Archive | September, 2012
September 26, 2012

Travel Wishlist: Borneo

South East Asia is another area of the world that is high on my travel wishlist. I’ve never traveled to this particular corner of the world, and my previous travels to Asia have been confined to China and North Korea. Thankfully, I will finally make it to South East Asia this upcoming December and January, when I will be visiting Vietnam, Cambodia, and Thailand for 2.5 weeks.

(Courtesy Wikipedia)

Another area, though, that I will have to visit sometime in the near future is Borneo. The third largest island in the world, Borneo is divided among three countries: Brunei, Indonesia and Malaysia. The majority of the island’s territory belongs to Indonesia, with tiny Brunei occupying a mere one percent of the island.

Visitors to the island will find that there is plenty to do on their Borneo holidays. I’m a nature lover, so would opt to visit the island’s unspoiled beaches and national parks. Visitors can snorkel and scuba dive near the reefs lining the small islands off the coast of Borneo, while those looking for something less intense can relax on the island’s many white sand beaches. At the northern tip of Borneo is Kinabalu Park, designated a UNESCO World Heritage site due to its vast number of unique flora, fauna, and wildlife; scientists here are continually discovering new species in this part of the world’s oldest rain forest. The park is also home to Mount Kinabalu, the highest peak in South East Asia at 13,435 feet and supposedly an easy climb with no technical skills required. And after summiting Kinabalu, there are plenty of opportunities to soak your sore muscles in the hot springs. Wildlife tours, either by boat or jeep are also very popular, and some animal sanctuaries allow visitors to get up close with orangutans, elephants, and rhinos.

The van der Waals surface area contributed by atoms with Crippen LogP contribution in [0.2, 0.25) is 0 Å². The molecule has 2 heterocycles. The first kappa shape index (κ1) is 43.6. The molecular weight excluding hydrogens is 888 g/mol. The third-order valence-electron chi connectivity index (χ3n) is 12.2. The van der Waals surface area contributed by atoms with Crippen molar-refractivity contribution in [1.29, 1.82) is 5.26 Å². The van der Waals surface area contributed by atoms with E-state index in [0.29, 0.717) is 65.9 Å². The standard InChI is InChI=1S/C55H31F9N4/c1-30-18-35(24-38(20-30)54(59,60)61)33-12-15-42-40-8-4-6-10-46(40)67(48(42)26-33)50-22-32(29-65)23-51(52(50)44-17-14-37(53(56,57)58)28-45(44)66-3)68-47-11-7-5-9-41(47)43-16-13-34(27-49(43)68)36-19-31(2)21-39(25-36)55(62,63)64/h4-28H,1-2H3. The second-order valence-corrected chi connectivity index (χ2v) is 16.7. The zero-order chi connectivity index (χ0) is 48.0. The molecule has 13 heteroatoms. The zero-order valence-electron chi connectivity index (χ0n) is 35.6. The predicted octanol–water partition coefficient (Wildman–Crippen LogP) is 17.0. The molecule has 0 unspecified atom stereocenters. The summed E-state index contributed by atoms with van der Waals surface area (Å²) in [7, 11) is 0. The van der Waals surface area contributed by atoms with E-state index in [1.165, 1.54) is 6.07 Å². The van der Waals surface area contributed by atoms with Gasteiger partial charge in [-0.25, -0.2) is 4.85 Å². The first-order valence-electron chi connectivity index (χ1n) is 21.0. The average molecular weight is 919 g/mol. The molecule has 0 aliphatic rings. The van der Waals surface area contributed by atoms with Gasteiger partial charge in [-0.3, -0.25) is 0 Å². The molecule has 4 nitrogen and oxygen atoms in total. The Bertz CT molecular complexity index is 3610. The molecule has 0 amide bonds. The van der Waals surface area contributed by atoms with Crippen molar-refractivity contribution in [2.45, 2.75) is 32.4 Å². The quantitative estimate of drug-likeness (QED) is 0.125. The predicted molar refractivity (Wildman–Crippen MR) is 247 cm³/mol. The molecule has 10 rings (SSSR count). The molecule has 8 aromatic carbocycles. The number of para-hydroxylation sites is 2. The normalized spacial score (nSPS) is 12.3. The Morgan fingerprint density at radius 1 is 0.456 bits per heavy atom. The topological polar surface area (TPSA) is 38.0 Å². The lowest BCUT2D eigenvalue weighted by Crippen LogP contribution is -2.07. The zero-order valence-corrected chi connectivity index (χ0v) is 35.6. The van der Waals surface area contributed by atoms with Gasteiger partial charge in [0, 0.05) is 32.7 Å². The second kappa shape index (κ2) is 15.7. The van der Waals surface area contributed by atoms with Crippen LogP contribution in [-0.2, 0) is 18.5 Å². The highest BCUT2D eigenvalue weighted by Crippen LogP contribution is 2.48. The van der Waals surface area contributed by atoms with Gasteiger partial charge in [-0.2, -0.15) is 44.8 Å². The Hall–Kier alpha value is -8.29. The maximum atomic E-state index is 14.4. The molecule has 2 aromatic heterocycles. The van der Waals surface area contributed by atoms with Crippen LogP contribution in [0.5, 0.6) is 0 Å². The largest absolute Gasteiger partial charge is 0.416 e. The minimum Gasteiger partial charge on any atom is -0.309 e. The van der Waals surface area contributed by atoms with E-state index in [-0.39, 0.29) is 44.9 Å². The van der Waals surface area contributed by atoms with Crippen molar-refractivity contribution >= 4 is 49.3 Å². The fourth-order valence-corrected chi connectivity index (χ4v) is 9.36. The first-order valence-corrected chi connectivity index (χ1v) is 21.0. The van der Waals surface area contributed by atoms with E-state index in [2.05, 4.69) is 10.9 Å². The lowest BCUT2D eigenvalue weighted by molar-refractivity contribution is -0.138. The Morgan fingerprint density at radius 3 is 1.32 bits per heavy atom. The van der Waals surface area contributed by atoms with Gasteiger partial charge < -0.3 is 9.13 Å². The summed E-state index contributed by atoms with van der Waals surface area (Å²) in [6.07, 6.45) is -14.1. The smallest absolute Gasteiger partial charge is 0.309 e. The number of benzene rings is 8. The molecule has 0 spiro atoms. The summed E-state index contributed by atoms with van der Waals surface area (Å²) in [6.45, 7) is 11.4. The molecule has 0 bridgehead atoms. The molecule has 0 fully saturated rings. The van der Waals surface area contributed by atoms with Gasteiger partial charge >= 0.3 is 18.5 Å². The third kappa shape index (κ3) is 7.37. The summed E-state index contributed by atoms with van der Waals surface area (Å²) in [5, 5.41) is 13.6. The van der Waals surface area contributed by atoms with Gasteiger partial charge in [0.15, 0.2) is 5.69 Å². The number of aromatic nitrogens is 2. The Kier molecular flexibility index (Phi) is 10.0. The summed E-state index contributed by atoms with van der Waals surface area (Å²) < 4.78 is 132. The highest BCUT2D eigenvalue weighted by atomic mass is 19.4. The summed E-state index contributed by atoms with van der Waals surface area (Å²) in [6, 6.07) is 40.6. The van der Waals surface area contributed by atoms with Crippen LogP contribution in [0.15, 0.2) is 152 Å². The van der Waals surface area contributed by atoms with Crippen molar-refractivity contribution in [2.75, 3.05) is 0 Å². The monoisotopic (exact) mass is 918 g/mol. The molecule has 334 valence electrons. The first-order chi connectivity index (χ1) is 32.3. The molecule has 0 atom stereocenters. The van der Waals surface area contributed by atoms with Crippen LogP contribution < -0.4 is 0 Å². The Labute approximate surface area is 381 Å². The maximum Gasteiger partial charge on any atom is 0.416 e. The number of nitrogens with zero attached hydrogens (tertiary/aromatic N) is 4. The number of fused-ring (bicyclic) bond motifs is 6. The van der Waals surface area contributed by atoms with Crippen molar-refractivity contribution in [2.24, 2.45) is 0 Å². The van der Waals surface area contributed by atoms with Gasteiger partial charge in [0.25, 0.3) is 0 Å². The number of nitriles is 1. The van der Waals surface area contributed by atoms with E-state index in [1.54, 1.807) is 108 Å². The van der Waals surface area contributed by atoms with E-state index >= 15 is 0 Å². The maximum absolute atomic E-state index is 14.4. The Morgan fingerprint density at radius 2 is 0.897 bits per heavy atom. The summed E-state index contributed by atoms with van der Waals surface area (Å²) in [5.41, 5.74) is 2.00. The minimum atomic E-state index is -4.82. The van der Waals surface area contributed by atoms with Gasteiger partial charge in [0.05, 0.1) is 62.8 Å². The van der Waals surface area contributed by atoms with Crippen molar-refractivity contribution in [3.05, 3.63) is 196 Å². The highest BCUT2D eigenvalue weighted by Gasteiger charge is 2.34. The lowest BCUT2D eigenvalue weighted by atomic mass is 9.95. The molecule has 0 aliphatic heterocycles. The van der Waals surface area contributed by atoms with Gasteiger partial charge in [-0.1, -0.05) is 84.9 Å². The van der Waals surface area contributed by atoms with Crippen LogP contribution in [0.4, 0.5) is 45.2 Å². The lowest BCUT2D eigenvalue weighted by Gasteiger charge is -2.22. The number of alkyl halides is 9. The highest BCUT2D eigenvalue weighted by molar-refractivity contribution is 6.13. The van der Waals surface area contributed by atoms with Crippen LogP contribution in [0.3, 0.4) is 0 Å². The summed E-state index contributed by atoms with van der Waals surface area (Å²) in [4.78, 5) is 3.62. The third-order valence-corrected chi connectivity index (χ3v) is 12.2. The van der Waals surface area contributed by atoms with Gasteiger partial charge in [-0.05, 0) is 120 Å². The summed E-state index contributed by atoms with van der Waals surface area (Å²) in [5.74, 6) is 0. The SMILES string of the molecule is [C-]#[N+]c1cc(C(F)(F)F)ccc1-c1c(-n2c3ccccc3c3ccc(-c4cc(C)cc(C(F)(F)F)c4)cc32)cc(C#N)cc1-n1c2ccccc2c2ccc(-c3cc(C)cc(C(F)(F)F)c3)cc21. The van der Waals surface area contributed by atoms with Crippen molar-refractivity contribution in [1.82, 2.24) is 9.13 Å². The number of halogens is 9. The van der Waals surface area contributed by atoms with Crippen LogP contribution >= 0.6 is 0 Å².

September 5, 2012

Crater Lake National Park

A few weeks ago we drove down to south-central Oregon for a long weekend in Bend and Crater Lake. Bend has a lot of excellent breweries (Deschutes, 10 Barrel, etc) and Crater Lake is, well, Crater Lake. It’s been on my to-do list for a few years, and despite the amazing images of the lake used in the Oregon Tourism ads, I was still floored by its beauty and size.

Panorama taken from Watchman Peak.

The caldera that Crater Lake occupies formed approximately 7,700 years ago when the volcano Mount Mazama erupted. Subsequent rain and melting snowfall filled the caldera, creating Crater Lake, the deepest lake in the United States.

We drove the 33 miles around the rim, stopping at various points to take short hikes. Strangely, the park did not seem very crowded, at least compared to places like Rainier or Olympic National Park.

Wizard Island, a volcanic cinder cone created by subsequent smaller eruptions.

Wizard Island’s cone.

View of the small island known as the “Phantom Ship”

The Pinnacles.

The tour boat in Crater Lake. We tried to get tickets, but unfortunately they were completely sold out.

View from the Watchman Lookout Station. Well worth the hike uphill!

The fire lookout station. Built in 1932. Elevation 8,025 feet.

Crater Lake is definitely a “must see” and well worth the long drive. We are planning to take another trip there in the winter, when the road that encircles the caldera is buried under feet of snow and open to snowshoers and crosscountry skiers.

The rest of the photos are here.